When an infection does occur in humans, the virus can be spread in several ways to others. Ebola is spread through direct contact (through broken skin or mucous membranes in, for example, the eyes, nose, or mouth) with
  • blood or body fluids (including but not limited to urine, saliva, sweat, feces, vomit, breast milk, and semen) of a person who is sick with Ebola 
  • objects (like needles and syringes) that have been contaminated with the virus
  • infected animals
  • Ebola is not spread through the air or by water, or in general, by food. However, in Africa, Ebola may be spread as a result of handling bushmeat (wild animals hunted for food) and contact with infected bats. There is no evidence that mosquitos or other insects can transmit Ebola virus. Only mammals (for example, humans, bats, monkeys, and apes) have shown the ability to become infected with and spread Ebola virus.
  • Fever (greater than 38.6°C or 101.5°F)
  • Severe headache
  • Muscle pain
  • Weakness
  • Diarrhea
  • Vomiting
  • Abdominal (stomach) pain
  • Unexplained hemorrhage (bleeding or bruising)
Symptoms may appear anywhere from 2 to 21 days after exposure to Ebola, but the average is 8 to 10 days.
Recovery from Ebola depends on good supportive clinical care and the patient’s immune response. People who recover from Ebola infection develop antibodies that last for at least 10 yrs

NC Company Recalls Vending-Machine Packaged Sandwiches Due to Potential Listeria Contamination

A North Carolina company that produces packaged sandwiches for vending type operations is recalling a wide variety of sandwiches after NC State found sample(s) to be positive for Listeria monocytogenes.

Ready-to-eat sandwiches like this normally have a short shelf life, and have not been subject to recalls, although these types of items can certainly be a vehicle.  Sanitation control in the processing environment is critical for controlling in order to prevent contamination, especially equipment like meat slicers, ingredient refrigerated storage, and cutting boards.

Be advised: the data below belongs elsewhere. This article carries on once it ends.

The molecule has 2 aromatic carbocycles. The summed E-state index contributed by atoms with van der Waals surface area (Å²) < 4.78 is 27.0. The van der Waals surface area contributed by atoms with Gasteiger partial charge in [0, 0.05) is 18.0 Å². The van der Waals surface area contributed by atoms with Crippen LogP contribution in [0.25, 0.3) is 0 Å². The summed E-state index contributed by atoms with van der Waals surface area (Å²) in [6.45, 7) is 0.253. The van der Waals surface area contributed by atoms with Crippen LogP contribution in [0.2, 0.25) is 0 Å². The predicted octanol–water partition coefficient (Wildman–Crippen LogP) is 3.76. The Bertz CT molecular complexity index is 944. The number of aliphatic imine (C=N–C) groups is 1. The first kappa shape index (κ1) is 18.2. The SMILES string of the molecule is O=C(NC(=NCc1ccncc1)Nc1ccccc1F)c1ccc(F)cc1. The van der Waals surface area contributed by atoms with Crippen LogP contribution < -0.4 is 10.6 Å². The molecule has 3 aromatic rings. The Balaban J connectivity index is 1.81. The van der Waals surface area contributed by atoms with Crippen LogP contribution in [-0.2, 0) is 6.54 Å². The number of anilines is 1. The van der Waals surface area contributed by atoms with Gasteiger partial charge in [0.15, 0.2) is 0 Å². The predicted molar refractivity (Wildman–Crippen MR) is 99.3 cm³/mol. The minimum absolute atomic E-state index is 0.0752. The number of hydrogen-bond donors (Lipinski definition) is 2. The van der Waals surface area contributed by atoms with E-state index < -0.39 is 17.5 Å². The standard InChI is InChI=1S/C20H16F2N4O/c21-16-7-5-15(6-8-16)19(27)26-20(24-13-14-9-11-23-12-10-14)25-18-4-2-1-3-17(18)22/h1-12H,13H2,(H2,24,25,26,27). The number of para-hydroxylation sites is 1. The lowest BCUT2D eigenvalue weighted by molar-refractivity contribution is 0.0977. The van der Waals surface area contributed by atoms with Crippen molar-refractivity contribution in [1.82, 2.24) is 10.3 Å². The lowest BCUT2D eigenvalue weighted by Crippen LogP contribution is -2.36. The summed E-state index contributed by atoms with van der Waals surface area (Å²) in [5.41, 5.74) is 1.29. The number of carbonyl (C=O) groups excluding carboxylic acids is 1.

UPDATE 10/23/2014

The company decided to shut down the facility, laying off 84 employees.


FDA Recall Notice
Sunburst Foods Recalls Products Because Of Possible Health Risk
Contact: Consumer: 919-778-2151

FOR IMMEDIATE RELEASE - October 12, 2014 - SunBurst Foods, Goldsboro NC is voluntarily recalling all of its SunBurst, Fresh Bites and Private labeled products which are currently in the market because these products have the potential to be contaminated with Listeria monocytogenes, an organism which can cause serious and sometimes fatal infections in young children, frail or elderly people, and others with weakened immune systems. Although healthy individuals may suffer only short-term symptoms such as high fever, severe headache, stiffness, nausea, abdominal pain and diarrhea, Listeria infection can cause miscarriages and stillbirths among pregnant women.

CA Company Recalls Pumpkin Seed Pesto in Jars Due to Improper Processing

A California company is recalling Pumpkin Seed Pesto, packaged for the Williams Sonoma label, after it was determined that the product may have been improperly processed, making it a Clostridium botulinum risk.   No illnesses have been reported.

This is another case of products being recalled due to improper processing / C. bolulinum risk issues.  Last month, a WA state company recalled pasta sauce.  Then there was the other CA company that recalled pesto sauce after being linked to a botulism recall.  In these cases, strict process controls are needed in properly ensuring the low acid ingredients are treated (acidified, water activity lowered) in order to prevent C. bolulinum growth.